Children with special educational needs in County Durham will have better access to the facilities they need to thrive thanks to a funding boost from central government.
Durham County Council has received £1.3m from a national fund which aims to help transform the lives of thousands of children with special educational needs and disabilities (SEND).
The money will be used to help schools extend their SEND provision through capital projects such as building new classrooms and purchasing new equipment.
The council will allocate the money to schools across the county where gaps in provision have already been identified as part of a review earlier this year.
One school set to benefit from the money is King James I Academy in Bishop Auckland, who are using the funding to support the development of a purpose-built nurture group base for those who require additional support through the transition from primary school and into Years 7 and 8.
The facility, which it is hoped will be completed by September, will allow students to be taught in small groups and will also focus on developing social and emotional skills.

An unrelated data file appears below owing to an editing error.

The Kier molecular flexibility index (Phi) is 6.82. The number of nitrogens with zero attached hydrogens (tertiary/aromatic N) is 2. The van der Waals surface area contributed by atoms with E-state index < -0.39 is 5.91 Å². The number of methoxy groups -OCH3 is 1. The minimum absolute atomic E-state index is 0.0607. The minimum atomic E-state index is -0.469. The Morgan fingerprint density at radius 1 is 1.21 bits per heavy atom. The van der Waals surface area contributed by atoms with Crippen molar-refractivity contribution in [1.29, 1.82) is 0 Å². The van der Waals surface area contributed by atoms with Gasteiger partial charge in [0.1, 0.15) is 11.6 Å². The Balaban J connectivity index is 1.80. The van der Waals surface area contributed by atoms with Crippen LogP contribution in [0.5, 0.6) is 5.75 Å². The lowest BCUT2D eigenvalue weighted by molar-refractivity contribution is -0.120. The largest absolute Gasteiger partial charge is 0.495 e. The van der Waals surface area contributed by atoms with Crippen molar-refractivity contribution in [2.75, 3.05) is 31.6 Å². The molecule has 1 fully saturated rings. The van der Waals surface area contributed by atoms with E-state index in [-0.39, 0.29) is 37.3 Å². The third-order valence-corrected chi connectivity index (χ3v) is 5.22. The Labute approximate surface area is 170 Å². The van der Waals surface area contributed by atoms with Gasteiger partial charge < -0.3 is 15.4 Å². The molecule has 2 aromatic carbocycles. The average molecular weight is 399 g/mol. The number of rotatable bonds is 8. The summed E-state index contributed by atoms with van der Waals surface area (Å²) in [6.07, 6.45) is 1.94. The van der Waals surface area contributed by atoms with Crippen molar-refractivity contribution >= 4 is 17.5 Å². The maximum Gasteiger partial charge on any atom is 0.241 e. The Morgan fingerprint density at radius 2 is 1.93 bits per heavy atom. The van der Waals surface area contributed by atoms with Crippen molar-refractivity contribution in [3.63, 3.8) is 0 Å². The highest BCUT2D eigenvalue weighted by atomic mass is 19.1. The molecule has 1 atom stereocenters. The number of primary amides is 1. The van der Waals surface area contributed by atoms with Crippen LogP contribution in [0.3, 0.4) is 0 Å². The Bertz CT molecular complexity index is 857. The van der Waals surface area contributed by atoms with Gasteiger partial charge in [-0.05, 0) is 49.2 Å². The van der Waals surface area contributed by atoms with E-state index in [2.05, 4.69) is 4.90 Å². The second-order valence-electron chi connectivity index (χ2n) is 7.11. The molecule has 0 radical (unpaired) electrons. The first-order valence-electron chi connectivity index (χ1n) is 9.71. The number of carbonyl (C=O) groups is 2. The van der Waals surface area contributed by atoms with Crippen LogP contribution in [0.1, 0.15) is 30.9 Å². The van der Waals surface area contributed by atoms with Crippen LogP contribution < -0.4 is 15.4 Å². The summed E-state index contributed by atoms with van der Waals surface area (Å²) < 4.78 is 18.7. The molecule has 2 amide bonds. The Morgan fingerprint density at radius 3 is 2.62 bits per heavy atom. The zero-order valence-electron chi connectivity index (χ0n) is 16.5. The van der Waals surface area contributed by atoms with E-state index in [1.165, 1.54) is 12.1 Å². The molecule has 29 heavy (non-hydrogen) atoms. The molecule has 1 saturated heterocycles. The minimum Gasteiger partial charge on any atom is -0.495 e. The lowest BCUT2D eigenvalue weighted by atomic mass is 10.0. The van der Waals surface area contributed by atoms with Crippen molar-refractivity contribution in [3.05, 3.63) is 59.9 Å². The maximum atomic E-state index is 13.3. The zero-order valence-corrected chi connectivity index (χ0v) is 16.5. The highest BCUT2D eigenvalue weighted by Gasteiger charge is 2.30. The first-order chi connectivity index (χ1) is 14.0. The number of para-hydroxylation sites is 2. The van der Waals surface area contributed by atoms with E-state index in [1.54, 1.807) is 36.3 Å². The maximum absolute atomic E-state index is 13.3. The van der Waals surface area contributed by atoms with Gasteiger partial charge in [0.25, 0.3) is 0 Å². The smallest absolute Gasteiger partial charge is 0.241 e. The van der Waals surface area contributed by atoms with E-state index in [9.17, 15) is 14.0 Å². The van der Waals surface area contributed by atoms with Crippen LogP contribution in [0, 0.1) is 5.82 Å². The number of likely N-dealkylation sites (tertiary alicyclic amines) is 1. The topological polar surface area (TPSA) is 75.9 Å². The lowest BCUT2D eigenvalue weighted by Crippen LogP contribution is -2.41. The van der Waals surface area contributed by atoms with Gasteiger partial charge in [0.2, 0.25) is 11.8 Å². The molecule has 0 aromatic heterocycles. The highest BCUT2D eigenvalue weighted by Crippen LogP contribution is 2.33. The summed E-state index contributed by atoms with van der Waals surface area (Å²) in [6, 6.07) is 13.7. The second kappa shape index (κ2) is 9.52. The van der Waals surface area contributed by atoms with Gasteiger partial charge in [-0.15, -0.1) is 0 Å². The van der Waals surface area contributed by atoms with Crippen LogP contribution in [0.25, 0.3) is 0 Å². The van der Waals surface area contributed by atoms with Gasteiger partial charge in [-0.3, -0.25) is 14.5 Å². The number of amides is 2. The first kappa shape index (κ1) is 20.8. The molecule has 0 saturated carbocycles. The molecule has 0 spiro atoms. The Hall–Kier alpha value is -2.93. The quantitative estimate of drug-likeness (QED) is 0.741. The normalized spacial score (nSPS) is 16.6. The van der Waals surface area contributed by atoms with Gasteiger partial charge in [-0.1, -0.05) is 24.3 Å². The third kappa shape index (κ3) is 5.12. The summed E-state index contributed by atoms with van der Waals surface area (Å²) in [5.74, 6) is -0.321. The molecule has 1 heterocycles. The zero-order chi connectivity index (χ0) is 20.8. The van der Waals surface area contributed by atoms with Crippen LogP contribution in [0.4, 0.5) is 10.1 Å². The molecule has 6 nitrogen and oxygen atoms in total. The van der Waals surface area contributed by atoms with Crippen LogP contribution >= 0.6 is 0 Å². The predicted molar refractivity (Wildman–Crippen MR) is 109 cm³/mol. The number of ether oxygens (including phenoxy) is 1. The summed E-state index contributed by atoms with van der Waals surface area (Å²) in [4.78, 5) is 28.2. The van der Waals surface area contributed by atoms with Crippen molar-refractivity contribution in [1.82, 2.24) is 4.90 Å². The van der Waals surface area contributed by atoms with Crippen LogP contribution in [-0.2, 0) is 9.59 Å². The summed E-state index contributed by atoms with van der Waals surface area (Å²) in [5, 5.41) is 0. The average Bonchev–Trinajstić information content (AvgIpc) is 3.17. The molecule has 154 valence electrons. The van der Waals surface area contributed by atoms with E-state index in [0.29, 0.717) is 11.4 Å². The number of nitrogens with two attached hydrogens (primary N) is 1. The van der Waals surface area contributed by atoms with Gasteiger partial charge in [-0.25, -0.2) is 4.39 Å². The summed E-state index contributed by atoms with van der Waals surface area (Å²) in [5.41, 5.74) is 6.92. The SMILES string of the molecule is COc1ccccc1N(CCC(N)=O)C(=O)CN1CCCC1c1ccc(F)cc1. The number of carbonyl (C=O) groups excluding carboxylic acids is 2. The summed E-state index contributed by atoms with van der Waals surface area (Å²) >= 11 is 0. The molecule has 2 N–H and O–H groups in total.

Headteacher Nick Grieveson said: “The new hub means that our young people who need a higher level of support can be taught in a small group with a high staff to student ratio.
“They will also benefit from having a consistent base within our school and we believe creating a family-type nurturing environment will help them make the best start to their secondary education.”
Jackie Reynolds, nurture group co-ordinator (pictured above, left, with Maxine Thwaite, staff member in the nurture team), said: “We launched our nurture group at King James two years ago and it has been a huge success.
“It is fantastic that we will have the opportunity to build on this further with additional staff joining the team alongside the new facility.”
Cllr Olwyn Gunn, Cabinet member for children and young people, said: “All children should have an equal opportunity to reach their full potential and this funding will help ensure that those pupils who do need extra support can access it without having to find alternative provision.
“We believe that this money can really help transform our young people’s lives by giving them the high-quality education they need.”